At a time when climate change is becoming one of the most heated topics globally, it has been missing from the electoral discourse in India. This is despite the fact that as per the medical journal The Lancet, India has a disproportionately high mortality and disease burden due to air pollution, especially in the northern states.
As campaigning picks up pace before the first phase of the Lok Sabha elections scheduled on April 11, the focus is clearly on the oft-repeated issues of employment, agriculture and national security. None of the parties has spoken much about their plans for safeguarding the environment, improving the air quality, cleaning the water or boosting new tech to harness clean sources of energy.
Environment: An unappealing campaign topic
Neither the ruling dispensation nor the opposition has shown any inclination towards talking about the imminent hazards of climate change. Environmentalist and anti-GMO activist Kavita Kuruganti, told indianexpress.com that environment has been a localised issue and at the national level it’s not been influencing electoral politics. “Parties continue to behave as though we don’t have a crisis upon us,” Kuruganti added.
Maintaining that environment has not become the part of discourse as it should have been, Sudesh Verma of the BJP said that while climate change might be missing in the sense of terminology, it is present in the sense of spirit. “When we talk of about Swacch Bharat Abhiyan, solar energy, improving technology and reducing carbon emission it all comes under the ambit of environmental conscience of the government,” Verma said, adding they are committed towards the issues of climate change.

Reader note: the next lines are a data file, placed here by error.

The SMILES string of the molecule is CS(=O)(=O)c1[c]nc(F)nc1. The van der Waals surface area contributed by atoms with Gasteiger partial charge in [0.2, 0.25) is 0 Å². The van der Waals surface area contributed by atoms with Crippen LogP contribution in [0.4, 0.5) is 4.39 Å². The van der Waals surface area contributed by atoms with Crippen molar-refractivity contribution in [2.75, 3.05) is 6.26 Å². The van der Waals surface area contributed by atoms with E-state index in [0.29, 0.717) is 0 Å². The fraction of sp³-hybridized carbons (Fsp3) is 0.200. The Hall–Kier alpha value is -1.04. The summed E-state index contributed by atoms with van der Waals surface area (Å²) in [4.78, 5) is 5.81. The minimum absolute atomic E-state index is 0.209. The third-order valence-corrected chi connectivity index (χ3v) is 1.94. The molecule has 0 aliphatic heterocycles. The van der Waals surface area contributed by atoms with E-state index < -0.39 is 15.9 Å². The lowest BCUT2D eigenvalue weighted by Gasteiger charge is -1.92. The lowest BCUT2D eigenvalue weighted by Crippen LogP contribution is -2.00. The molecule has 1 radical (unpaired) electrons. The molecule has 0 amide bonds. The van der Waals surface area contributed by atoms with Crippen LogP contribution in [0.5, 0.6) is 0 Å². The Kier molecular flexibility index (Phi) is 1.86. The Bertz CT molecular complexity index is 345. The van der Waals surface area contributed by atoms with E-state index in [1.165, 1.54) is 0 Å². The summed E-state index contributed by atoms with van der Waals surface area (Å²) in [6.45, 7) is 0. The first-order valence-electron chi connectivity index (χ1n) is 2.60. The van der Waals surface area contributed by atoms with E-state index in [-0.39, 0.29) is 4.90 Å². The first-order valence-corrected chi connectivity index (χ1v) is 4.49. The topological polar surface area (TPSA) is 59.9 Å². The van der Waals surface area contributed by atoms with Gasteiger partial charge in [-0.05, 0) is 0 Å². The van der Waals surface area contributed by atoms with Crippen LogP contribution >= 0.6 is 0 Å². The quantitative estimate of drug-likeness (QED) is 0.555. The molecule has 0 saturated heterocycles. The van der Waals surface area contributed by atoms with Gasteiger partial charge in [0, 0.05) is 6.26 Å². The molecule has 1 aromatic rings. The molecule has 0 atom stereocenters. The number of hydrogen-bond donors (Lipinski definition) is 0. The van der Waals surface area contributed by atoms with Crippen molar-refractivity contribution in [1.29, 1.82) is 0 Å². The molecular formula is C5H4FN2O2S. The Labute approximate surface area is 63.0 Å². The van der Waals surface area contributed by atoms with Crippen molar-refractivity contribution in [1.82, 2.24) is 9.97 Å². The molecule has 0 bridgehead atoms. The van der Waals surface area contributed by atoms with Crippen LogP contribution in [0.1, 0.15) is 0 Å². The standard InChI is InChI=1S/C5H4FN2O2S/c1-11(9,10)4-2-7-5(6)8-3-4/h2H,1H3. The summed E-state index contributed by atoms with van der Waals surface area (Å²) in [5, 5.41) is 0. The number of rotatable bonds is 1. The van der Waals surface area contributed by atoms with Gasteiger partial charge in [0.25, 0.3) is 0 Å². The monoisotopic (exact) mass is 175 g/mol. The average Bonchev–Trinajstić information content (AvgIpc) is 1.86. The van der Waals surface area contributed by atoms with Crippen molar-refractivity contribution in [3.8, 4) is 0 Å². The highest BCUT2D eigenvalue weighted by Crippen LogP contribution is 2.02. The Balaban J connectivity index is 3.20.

Congress secretary Kuljit Singh Nagra said the party has been raising the issue of climate change and the understands its seriousness going forward. “There have been discussions about it and it is an important issue globally. But yes, it’s true that it is not being aggressively pursued despite being part of the campaign agenda,” Nagra added. Incidentally, on Saturday, Rahul Gandhi tweeted about the need to “repair & restore our water bodies”, “regenerate & afforest wasteland & degraded land” and promised to “employ lakhs of rural youth in our gram sabhas to improve the environment”.
Aam Aadmi Party (AAP) office-bearers meanwhile maintained that the issues of environment and pollution will be raised in the localised campaigns and might not have a wider resonance nationally.
Not much done in past five years: Activists
Both the Congress and the BJP had strongly advocated improving the environment in their 2014 election manifestos. Despite the BJP’s brute majority, environmentalists don’t think the party has done much with the Ministry of Environment, Forest and Climate Change.